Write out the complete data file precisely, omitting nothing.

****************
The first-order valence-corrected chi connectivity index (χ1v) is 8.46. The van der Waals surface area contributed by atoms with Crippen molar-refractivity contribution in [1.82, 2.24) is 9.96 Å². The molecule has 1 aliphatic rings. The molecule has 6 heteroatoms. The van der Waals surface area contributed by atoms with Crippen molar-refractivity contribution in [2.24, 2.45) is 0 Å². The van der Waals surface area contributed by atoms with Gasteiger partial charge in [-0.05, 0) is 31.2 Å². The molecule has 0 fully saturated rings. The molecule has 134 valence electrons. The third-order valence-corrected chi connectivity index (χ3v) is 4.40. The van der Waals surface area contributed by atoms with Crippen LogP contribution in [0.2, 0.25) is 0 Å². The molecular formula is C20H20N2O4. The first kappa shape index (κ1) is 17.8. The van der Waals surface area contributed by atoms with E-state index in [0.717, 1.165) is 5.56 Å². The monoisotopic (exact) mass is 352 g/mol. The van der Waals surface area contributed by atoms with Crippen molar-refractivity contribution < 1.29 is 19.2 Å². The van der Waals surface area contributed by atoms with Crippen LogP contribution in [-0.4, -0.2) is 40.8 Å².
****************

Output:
The first-order valence-corrected chi connectivity index (χ1v) is 8.46. The van der Waals surface area contributed by atoms with Crippen molar-refractivity contribution in [1.82, 2.24) is 9.96 Å². The molecule has 1 aliphatic rings. The molecule has 6 heteroatoms. The van der Waals surface area contributed by atoms with Crippen molar-refractivity contribution in [2.24, 2.45) is 0 Å². The van der Waals surface area contributed by atoms with Gasteiger partial charge in [-0.05, 0) is 31.2 Å². The molecule has 0 fully saturated rings. The molecule has 134 valence electrons. The third-order valence-corrected chi connectivity index (χ3v) is 4.40. The van der Waals surface area contributed by atoms with Crippen LogP contribution in [0.2, 0.25) is 0 Å². The molecular formula is C20H20N2O4. The first kappa shape index (κ1) is 17.8. The van der Waals surface area contributed by atoms with E-state index in [0.717, 1.165) is 5.56 Å². The monoisotopic (exact) mass is 352 g/mol. The van der Waals surface area contributed by atoms with Crippen molar-refractivity contribution < 1.29 is 19.2 Å². The van der Waals surface area contributed by atoms with Crippen LogP contribution in [-0.4, -0.2) is 40.8 Å².